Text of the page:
Or, on the flip side, worth staying over? To understand what makes a great leader, we looked at data from 75, employees and more than 10, managers working primarily in the U.
Level 2: The Hit-or-Miss Leader
Nobody sets out to be an Unintentional Leader. People end up that way for various reasons, including some not entirely of their own making. They may have been so great at their job, they were promoted to supervise people doing the same type of work—and then not given the training needed to lead. They could have amazing technical skills but lack the people skills a leader needs to inspire and motivate. They could be dealing with a health issue, addiction, family crisis, or other personal problem that hinders their ability to bring their best self to work. They may mistakenly believe that being a leader means acting like a drill sergeant: barking orders, and keeping their compassion and humanity under wraps.
Small changes can result in enough improvement to move up to the next level—with great positive impact for the company and its employees. Such changes could include getting proper training, acting in a more approachable manner, or making an effort to collaborate with employees more often. It could also help break up the toxic environment, allowing people to focus less on getting through the day and more on the task at hand, making it less likely they would want to find another job.
Likewise, they may not work well with other teams, leading to communication breakdowns.
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If a Hit-or-Miss Leader can do that, the people they work with will gain faith in their integrity and put more effort into their work, which will improve cooperation and productivity. But they are mainly concerned with checking tasks off a to-do list or hitting key performance indicators and consequently are not as forward-thinking or charismatic as leaders at higher levels. A Transactional Leader could be a creature of habit, clinging to old patterns cultivated before digital advances and other innovations that have changed how work gets done and the requirements of the job.
That level of competency also applies to teams they manage, which are good at executing specific, known tasks. I'm a new manager. I was a Team Leader in my previous job but now I'm a full manager and I'm struggling. There are six people on my team. Some of them are older than I am. It's a little bit intimidating.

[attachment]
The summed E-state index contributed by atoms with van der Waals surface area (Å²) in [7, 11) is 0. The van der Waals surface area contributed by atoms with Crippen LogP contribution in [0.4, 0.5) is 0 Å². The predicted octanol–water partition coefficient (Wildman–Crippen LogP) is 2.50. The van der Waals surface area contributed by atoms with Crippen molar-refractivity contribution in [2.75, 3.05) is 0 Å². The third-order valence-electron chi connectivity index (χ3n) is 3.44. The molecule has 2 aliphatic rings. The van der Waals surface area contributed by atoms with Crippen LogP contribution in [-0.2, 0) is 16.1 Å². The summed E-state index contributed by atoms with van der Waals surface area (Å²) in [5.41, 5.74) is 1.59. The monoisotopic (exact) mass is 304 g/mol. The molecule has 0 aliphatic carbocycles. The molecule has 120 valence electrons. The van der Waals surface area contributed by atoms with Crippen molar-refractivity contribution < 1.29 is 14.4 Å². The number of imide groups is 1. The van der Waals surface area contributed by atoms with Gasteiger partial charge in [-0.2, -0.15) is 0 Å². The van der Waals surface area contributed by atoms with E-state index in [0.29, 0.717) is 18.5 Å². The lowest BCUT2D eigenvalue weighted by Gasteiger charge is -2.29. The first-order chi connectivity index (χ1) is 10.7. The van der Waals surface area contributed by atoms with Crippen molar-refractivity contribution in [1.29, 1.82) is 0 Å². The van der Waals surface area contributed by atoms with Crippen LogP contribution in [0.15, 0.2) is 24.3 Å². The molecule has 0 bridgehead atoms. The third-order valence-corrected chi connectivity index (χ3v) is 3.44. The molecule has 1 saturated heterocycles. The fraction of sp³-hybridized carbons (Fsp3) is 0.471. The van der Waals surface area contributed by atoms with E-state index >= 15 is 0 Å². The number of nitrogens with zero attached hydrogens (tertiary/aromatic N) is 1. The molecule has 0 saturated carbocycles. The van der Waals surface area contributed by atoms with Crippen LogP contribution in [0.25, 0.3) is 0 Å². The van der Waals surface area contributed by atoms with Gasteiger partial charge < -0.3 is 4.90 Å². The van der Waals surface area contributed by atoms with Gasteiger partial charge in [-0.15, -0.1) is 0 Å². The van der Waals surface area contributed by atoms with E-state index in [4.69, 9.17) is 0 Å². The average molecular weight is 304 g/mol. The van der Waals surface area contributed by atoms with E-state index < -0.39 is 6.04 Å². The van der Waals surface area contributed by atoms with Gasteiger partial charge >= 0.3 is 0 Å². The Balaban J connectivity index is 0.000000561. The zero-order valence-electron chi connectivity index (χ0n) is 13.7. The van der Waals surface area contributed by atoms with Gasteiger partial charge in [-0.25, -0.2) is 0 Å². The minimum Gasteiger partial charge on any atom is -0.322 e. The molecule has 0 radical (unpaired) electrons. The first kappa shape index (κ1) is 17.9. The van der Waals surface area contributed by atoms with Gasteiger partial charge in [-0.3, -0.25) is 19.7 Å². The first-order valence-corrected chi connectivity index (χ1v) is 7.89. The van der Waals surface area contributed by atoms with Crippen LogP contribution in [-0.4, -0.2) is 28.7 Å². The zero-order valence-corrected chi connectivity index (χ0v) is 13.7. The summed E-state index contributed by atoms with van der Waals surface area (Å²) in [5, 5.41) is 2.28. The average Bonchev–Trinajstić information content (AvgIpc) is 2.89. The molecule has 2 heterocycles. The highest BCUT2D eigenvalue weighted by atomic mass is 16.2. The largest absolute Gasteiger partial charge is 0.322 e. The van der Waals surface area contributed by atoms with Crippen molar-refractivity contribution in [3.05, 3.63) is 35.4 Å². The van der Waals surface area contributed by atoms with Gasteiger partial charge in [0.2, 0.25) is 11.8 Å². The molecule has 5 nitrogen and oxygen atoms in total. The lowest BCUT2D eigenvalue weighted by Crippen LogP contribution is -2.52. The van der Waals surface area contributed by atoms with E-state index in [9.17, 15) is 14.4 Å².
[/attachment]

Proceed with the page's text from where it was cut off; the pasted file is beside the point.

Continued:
I try to be friendly but not everyone appreciates it. I try to flex to accommodate each person on the team but it's hard. I asked one of my employees, "Rhoda," what plans she had for lunch yesterday — just trying to make conversation and show interest. She bristled and said "I have plans — that's my personal time, after all! I have a decent relationship with my team members, I think, but I'm just not having any success trying to get to know them better or develop a better rapport.
The Five Messages Leaders Must Manage
I sat down with each person on the team to talk about my plans, their plans and their role. The meetings were okay but nobody had much to say. I asked a few of the employees simple questions like "What is our team's reputation in the company?
Nobody answered those questions. They just sat there.
Sign up here to get top career advice delivered straight to your inbox every week. It's frustrating when you're trying to reach out to someone and your overtures are not reciprocated. Pretty much everybody has been there in the social realm. We might try for six months to make friends with someone but we keep getting rebuffed.
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In the social realm, most of us give up trying eventually. Then the person we wanted to become closer to either warms up and reaches out on their own, or we realize that we can live a happy life without them!
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It's more complicated when you are the manager and you're trying to become friendlier with your employees. They have a natural force field up, because you hold power over them by virtue of being the boss. A lot of people don't want their boss to be overly friendly with them.
It makes them nervous. Maybe they got burned by a manager in the past — someone who got friendly with them and then used that friendship to stab them in the back. Sadly, it happens every day. You have to build trust with your employees slowly, watching them for cues.
The Five Messages Leaders Must Manage
You can't stride into a management job and start barking out orders. If you do, no one will trust you for a very long time — or never. Few employees would want to hear the question "Are the other employees happy in their jobs?